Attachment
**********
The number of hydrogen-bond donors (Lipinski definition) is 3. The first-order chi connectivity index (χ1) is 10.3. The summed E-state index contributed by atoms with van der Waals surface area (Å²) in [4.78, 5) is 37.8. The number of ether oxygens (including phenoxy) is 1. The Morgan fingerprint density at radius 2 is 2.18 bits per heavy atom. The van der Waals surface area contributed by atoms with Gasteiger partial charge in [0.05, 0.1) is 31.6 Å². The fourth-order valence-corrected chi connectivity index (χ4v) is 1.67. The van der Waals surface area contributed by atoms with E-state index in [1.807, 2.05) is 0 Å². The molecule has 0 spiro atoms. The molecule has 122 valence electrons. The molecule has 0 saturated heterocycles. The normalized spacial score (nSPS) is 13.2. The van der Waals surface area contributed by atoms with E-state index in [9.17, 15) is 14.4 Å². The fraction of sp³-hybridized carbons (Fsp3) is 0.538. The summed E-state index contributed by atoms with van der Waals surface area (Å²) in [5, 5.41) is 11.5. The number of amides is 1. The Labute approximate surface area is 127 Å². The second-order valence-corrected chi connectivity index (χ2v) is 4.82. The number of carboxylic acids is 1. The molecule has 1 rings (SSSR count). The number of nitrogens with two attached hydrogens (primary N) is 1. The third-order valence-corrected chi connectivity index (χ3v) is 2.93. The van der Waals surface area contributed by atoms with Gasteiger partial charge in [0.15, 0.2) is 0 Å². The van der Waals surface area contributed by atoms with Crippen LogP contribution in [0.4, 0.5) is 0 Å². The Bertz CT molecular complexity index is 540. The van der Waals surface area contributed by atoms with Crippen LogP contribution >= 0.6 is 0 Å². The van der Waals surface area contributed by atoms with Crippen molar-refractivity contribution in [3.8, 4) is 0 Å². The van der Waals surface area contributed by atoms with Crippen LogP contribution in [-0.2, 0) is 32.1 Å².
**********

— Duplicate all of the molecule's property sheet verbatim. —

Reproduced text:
The number of hydrogen-bond donors (Lipinski definition) is 3. The first-order chi connectivity index (χ1) is 10.3. The summed E-state index contributed by atoms with van der Waals surface area (Å²) in [4.78, 5) is 37.8. The number of ether oxygens (including phenoxy) is 1. The Morgan fingerprint density at radius 2 is 2.18 bits per heavy atom. The van der Waals surface area contributed by atoms with Gasteiger partial charge in [0.05, 0.1) is 31.6 Å². The fourth-order valence-corrected chi connectivity index (χ4v) is 1.67. The van der Waals surface area contributed by atoms with E-state index in [1.807, 2.05) is 0 Å². The molecule has 0 spiro atoms. The molecule has 122 valence electrons. The molecule has 0 saturated heterocycles. The normalized spacial score (nSPS) is 13.2. The van der Waals surface area contributed by atoms with E-state index in [9.17, 15) is 14.4 Å². The fraction of sp³-hybridized carbons (Fsp3) is 0.538. The summed E-state index contributed by atoms with van der Waals surface area (Å²) in [5, 5.41) is 11.5. The number of amides is 1. The Labute approximate surface area is 127 Å². The second-order valence-corrected chi connectivity index (χ2v) is 4.82. The number of carboxylic acids is 1. The molecule has 1 rings (SSSR count). The number of nitrogens with two attached hydrogens (primary N) is 1. The third-order valence-corrected chi connectivity index (χ3v) is 2.93. The van der Waals surface area contributed by atoms with Gasteiger partial charge in [0.15, 0.2) is 0 Å². The van der Waals surface area contributed by atoms with Crippen LogP contribution in [0.4, 0.5) is 0 Å². The Bertz CT molecular complexity index is 540. The van der Waals surface area contributed by atoms with Crippen LogP contribution >= 0.6 is 0 Å². The van der Waals surface area contributed by atoms with Crippen molar-refractivity contribution in [3.8, 4) is 0 Å². The van der Waals surface area contributed by atoms with Crippen LogP contribution in [-0.2, 0) is 32.1 Å².